Two pensions in the Golden State-one in Los Angeles and one in Merced – are shaking things up a bit with their investment strategies in light of the state’s massive budget shortfall.
Merced County Retirement System will make $18.5 million of new investment capital available for private equity funds, while separately Los Angeles City Employees’ Retirement System (LACERS) is mulling a new class of alternative investments for its portfolio.
The $370 million Merced County Retirement System’s investment committee voted to commit up to 5% of its portfolio to private equity funds at its meeting last month, its first-ever commitment to the asset class.
The pension fund still has to formalize its investment plan, but a fund-of-funds group will likely manage the allocation, said Merced County’s Chief Investment Officer Richard Stensrud.
Merced County expects its new private equity portfolio to deliver 12% returns.
After two years of negative numbers, Merced County’s pension fund posted a modest profit of 5.5% for the fiscal year ended June 30.
Still, it is in a precarious position. If it cannot meet its 8% actuarial hurdle, then it will have to ask for larger contributions from its members, the county and the state to guarantee benefits to its retirees.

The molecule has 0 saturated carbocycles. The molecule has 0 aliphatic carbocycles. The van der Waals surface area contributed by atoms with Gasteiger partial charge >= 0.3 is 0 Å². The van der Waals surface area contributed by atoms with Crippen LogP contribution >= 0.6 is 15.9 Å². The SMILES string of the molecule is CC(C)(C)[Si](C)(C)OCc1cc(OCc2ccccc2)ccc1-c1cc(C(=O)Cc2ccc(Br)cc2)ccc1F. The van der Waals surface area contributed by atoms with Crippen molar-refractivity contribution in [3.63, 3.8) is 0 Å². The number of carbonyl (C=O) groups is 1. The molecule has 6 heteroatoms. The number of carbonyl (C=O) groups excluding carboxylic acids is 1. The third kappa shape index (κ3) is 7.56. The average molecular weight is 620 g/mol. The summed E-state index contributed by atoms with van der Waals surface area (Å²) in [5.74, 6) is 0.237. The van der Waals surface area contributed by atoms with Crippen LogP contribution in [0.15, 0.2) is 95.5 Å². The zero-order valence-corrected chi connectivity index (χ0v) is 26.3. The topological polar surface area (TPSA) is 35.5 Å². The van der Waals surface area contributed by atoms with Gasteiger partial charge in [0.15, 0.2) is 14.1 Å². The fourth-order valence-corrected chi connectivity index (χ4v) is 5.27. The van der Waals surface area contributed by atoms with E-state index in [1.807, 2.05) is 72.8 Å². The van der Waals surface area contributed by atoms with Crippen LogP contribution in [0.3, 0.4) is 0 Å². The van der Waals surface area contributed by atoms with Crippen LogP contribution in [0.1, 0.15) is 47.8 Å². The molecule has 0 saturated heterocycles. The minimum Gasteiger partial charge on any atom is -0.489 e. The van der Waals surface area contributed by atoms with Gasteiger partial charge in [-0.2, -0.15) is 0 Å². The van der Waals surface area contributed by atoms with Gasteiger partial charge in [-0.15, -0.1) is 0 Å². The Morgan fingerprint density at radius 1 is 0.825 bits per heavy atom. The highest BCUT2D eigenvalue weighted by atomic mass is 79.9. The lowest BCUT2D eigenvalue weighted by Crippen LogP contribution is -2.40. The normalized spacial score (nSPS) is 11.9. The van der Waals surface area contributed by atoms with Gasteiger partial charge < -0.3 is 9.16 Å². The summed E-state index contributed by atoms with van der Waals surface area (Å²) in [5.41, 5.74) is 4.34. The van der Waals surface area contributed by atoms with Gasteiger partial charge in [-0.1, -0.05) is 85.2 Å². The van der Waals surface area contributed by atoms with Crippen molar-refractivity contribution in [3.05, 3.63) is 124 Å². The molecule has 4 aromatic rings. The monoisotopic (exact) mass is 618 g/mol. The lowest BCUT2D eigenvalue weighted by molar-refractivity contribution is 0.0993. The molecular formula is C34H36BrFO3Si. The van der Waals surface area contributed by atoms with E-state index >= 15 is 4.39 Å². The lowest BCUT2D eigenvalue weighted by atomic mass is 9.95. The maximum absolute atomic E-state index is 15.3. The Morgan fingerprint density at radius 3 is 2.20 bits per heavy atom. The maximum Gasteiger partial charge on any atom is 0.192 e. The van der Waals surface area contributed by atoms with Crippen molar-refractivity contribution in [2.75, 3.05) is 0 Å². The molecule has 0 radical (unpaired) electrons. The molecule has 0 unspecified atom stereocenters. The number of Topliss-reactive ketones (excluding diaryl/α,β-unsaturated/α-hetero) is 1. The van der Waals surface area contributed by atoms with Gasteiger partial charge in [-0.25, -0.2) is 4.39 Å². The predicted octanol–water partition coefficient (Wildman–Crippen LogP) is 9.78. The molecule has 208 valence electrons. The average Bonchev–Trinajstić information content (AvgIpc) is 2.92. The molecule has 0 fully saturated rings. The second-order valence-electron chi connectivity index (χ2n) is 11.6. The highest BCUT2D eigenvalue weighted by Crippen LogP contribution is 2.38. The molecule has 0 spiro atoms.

It is not an immediate problem, but it is an issue that all California pension funds must address as the state’s $38 billion budget shortfall threatens to worsen the situation.
Like others, Merced County has tinkered with its investment strategy to ward off a crisis even if the financial markets do not pick up.
“By lowering projected returns in a number of other categories, the modeling software pushes you to look at categories with higher historical returns,” Stensrud said. “There’s been volatility and serious bloodshed in the private equity market over the last few years, but it historically has delivered good numbers, and we are long-term investors.”
Merced County’s portfolio will include a mix of buyout and venture capital funds. It will be another four to six months before the pension fund is ready to deploy the capital.
Meanwhile, the $8.9 billion LACERS plans to use up to 10% of its private equity allocation to invest in non-traditional assets. The new $6.2 million allocation will not go to buyout or venture capital funds. But where it will go is unknown, said Dan Gallagher the pension fund’s chief investment officer.
“It’s still exploratory,” he said. “We’re going to look at the market to see if there’s something we’ve been missing.”
LACERS has a $620 million private equity allocation, 7% of its total assets. It is a limited partner in buyout funds managed by the Blackstone Group, Kohlberg, Kravis & Roberts, Madison Dearborn Partners, Welsh Carson Anderson & Stowe, and venture capital funds managed by InterWest Partners, Menlo Ventures, New Enterprise Associates, Oak Investment Partners and Summit Partners.